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June 17, 2024

What the Council of Europe’s new treaty tells us about global AI governance

The Council of Europe’s treaty on Artificial Intelligence marks a significant achievement in multilateral AI governance. Nonetheless, Mahmoud Javadi suggests that it could foreshadow potential challenges, if not failure, for similar UN efforts
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June 14, 2024

Fresh evidence of how news media set the agenda on immigration

The media is not a neutral actor in immigration debates. It shapes how much we think about immigration but not our positions towards it, write João Carvalho, Mariana Carmo Duarte and Didier Ruedin
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June 12, 2024

Visual international comparisons matter for how citizens view their own governments

During the first wave of Covid-19, the UK government showed a chart plotting the country's mortalities against other high-income countries. They kept on showing it, until it revealed the UK to be the worst in Europe, at which point the slide disappeared. William Allen and Kristoffer Ahlstrom-Vij argue that visual comparisons are an important lever through which politicians and media can change public perceptions
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June 11, 2024

🔮 School and hospital closures increase support for right-wing populist parties

Niels Nyholt argues that voters’ everyday experiences with political decisions can substantiate populist parties' anti-elitist arguments. When mainstream politicians accommodate changes in settlement patterns by merging schools and hospitals, some communities are left without nearby services. Here, right-wing populist parties offer an electoral outlet for residents feeling left behind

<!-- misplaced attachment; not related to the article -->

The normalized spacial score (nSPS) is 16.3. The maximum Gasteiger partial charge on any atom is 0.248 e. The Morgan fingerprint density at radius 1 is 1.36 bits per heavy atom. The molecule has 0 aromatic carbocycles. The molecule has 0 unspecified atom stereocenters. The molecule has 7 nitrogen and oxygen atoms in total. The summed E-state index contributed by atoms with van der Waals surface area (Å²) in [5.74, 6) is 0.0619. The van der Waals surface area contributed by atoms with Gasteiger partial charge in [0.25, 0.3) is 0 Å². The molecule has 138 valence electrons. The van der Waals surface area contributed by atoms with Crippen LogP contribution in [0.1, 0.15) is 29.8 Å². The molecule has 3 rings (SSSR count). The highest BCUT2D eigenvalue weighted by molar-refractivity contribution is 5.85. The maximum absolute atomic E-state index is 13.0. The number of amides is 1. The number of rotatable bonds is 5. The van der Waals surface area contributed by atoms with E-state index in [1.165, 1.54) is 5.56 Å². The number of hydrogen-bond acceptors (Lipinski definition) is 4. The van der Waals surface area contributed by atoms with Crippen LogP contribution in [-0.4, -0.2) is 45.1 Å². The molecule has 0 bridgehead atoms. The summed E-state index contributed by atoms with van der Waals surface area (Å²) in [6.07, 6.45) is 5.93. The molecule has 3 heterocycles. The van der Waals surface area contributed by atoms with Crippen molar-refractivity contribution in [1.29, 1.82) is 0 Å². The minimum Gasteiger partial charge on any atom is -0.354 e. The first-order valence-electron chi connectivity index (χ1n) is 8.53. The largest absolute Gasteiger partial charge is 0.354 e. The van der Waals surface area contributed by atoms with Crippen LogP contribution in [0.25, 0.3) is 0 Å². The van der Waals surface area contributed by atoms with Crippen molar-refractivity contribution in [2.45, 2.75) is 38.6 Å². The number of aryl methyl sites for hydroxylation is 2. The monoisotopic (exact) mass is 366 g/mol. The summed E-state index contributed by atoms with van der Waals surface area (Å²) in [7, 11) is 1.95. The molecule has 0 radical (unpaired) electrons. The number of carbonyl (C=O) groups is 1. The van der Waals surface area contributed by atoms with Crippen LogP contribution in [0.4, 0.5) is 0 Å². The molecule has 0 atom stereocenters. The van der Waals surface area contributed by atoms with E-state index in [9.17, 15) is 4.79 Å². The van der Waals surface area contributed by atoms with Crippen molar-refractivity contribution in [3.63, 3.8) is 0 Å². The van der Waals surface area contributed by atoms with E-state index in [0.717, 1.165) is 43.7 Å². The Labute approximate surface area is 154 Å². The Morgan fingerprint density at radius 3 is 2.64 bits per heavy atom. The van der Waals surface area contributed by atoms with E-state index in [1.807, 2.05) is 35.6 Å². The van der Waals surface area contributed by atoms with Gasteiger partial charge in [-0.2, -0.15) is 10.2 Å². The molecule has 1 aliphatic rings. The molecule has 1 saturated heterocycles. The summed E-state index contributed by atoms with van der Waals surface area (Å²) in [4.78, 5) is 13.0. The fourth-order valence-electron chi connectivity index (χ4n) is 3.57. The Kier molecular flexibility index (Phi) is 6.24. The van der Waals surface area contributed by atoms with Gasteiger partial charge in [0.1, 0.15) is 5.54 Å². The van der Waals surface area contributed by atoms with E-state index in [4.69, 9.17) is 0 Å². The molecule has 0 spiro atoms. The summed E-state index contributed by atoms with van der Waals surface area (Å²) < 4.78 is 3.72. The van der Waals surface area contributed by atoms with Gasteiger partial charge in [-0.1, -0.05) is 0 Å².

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June 10, 2024

Central Asia becomes a key strategic region for the EU

Central Asia has traditionally been in Russia’s geopolitical orbit. However, argues Nikola Mikovic, the region has significant strategic importance, and a key role in facilitating trade between Europe and Asia. The European Union is therefore now seeking to strengthen economic, political, and security ties with Central Asian states
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June 6, 2024

Auction politics: when and why parties are likely to over-promise

Party competition sometimes resembles an auction, where parties seek to ‘buy’ elections through spending promises. Rory Costello argues that this is particularly likely to occur when parties are ideologically indistinct. Parties that do not expect to be in government are also more likely to over-promise
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June 5, 2024

Political legacies and their ‘side-effects’ for political parties

A political legacy, either a politician’s or a project’s, can have significant side-effects for years to come, including for the political party that gave rise to the person or programme. In his new book, Getting Over New Labour, Karl Pike shows how the near-past affected Labour’s politicians after the New Labour period ended
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June 4, 2024

How real is the threat of the populist far right in the European Parliament elections?

James F. Downes argues that elections to the European Parliament will likely lead to record representation for populist far-right parties. Lack of unity and ideological divisions, however, will make it difficult for the far right to wield any real power
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June 3, 2024

Let young people into politics: they won’t disappoint

Evidence shows that young people make productive legislators who work hard and get reelected. With elections to the European Parliament imminent, voters have a chance to significantly boost youth representation in European politics. Michal Grahn argues that youth representation matters because young people are growing increasingly disillusioned with democracy
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May 30, 2024

🔮 Populist communication – style over substance?

Lone Sorensen argues we should pay close attention to political communication in the study of populism. Particularly important is how populist ideology and performance interact in the creation of meaning, how populists adapt their communications to various media, and how they talk about political communication as a democratic deficit
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Advancing Political Science
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